When you consider this, you can likely imagine how excited I was when I had my first chance to experience these wines and taste in the cellar with Bernard Noblet (DRC’s cellar master) in the summer of 2016. Following Bernard from barrel to barrel was unforgettable. The man exuded passion for the wines and terroir. Even as he emptied his glass, he would continue to nose the bouquet that was emanating from the empty vessel. I felt both honored and quite satisfied to be in the company of both the wines and the man who tends for them in the cellar.
Fast forward now to the official showing of the 2014 vintage in NYC, headed by Aubert de Villaine, the co-director of DRC himself, as he took us through the intricacies of the vintage and spoke of a deep-rooted attachment that he felt for the land and environs of Burgundy. He expressed in detail how each climat was so unique and continued to surprise him to this very day.
The 2014 vintage in Burgundy was one that started with a mild winter that displayed damp conditions, yet resulted in a spring of remarkable balance and beauty. The early flowering was welcome in these conditions. Then, at the end of June, the region was shaken by an extreme storm and hail, which wasn’t as severe in Vosne-Romanee, which Domaine de la Romanee-Conti calls home. These storms were followed by scorching heat, which naturally reduced yields in the vineyard as many berries simply burned and dried. Then in July came cooler temperatures, cloudy skies and lasting rain.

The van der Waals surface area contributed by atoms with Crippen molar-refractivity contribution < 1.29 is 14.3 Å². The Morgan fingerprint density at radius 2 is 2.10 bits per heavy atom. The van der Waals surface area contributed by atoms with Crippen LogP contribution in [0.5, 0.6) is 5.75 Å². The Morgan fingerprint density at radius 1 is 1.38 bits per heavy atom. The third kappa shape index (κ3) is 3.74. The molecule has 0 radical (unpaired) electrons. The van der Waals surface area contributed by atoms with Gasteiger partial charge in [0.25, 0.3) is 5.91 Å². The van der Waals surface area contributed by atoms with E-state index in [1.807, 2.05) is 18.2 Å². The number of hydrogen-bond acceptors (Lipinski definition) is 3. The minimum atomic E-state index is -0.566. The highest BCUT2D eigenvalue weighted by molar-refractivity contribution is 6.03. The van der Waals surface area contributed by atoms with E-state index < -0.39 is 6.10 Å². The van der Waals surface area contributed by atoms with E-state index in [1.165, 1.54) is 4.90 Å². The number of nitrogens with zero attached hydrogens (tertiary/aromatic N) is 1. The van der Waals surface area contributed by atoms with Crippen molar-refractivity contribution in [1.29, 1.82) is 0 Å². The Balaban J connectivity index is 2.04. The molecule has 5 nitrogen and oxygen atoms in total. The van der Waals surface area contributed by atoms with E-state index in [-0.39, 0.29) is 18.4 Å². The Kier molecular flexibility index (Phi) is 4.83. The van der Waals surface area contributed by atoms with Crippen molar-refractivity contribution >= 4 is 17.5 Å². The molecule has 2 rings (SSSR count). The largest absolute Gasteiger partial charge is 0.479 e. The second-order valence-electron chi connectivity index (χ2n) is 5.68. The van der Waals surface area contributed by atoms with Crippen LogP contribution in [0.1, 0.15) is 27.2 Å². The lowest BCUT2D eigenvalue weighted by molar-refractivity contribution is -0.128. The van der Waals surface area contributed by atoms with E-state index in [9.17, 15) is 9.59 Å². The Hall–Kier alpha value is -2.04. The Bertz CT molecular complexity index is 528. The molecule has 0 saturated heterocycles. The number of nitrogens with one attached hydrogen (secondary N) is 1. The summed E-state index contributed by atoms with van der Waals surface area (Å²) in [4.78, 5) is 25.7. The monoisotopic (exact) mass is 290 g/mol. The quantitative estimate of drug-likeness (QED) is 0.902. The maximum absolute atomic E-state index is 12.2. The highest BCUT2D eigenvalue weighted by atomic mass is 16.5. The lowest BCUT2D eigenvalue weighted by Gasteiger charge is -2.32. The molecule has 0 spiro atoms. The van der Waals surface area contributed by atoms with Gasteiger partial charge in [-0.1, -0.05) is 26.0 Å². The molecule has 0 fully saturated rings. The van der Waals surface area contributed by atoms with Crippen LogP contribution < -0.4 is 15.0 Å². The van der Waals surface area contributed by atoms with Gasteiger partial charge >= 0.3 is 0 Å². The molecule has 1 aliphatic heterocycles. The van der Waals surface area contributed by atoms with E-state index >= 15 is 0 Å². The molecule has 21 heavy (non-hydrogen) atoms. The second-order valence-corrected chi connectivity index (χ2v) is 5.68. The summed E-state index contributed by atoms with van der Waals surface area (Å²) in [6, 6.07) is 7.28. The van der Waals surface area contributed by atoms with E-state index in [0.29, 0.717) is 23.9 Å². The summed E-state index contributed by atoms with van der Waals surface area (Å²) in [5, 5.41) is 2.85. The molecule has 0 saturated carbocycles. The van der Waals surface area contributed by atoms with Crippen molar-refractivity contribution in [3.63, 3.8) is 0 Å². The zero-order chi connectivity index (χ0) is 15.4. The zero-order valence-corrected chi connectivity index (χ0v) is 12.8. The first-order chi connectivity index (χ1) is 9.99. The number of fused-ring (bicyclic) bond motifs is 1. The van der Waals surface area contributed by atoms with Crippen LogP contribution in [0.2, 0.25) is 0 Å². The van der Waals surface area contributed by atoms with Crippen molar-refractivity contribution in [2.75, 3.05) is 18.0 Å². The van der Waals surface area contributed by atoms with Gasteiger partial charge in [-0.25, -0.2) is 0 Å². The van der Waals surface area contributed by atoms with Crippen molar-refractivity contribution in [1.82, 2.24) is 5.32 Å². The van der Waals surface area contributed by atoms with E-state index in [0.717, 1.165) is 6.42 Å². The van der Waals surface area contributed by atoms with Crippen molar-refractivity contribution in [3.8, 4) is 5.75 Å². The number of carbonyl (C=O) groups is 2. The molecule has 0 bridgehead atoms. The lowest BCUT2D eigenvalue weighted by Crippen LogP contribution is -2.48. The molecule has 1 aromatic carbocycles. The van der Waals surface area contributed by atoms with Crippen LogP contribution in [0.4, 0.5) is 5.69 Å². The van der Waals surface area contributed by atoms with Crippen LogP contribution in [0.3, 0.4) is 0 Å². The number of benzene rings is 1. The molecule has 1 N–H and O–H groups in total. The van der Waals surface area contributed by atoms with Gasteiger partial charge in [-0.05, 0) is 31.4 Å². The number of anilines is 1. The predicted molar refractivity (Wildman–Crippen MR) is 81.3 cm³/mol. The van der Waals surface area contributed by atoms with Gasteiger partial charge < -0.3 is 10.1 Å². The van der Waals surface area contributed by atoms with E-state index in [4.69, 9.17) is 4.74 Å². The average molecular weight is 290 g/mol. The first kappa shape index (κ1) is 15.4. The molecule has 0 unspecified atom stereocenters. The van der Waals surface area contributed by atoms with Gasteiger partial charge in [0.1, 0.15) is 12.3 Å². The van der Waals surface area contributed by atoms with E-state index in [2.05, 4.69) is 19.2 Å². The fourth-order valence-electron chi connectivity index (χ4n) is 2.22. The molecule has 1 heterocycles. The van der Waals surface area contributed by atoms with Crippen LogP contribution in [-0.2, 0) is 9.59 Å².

If there’s one thing that I’ve come to know about vintages in Burgundy, it’s that vignerons are constantly in a state of worry, playing a waiting game and watching as Mother Nature consistently delves out the ups and downs of each season. Just as I’m sure many producers worried through the summer months, in early September they were relieved by a lasting dry warmth and plenty of sunshine. One last storm in mid September worried producers again, as they feared the onset of botrytis, yet as Aubert de Villaine explained to us at the event, the unusually thick skins of the grapes, which formed through the ups and down of the vintage, protected them. The following week provided warmth, dry conditions and exactly what the region needed to complete the ripening process through harvest.
The result of this arduous vintage are wines that speak volumes to longtime Burgundy lovers. The 2014s aren’t big, ripe wines, nor are they brooding and structured. Instead, the ‘14s are finessed and ever present with gorgeous balancing acidity.
The bouquets on most Pinots are layered and refined with masses of exotic florals, herbs and spice. They keep you coming back to the glass over and over again, and provide an inviting aura leading up to the first sip. On the palate they are refined, with crunchy red fruits and often reflect the same floral tones introduced on the nose. I find the balance and energy in these wines to be extremely pleasurable.
As for the whites, they seem to be even better, as a level of natural richness and concentration is contrasted by mineral-driven acidity and cut. The best of them are layered and pulsating with flavor, yet also soothing and elegant. The 2014 Montrachet from DRC is a perfect example of the balancing act that Chardonnay has accomplished.
It was quite a tasting across the board. Domaine de la Romanee-Conti has created a set of wines in 2014 that evoke a spirit of classic Burgundy. I don’t see these appealing to the mass market, but to the Burgundy purist, to the lover of refinement, and to anyone seeking the tremendous beauty that can be obtained through labor in the vineyards and cellars.
On to the wines: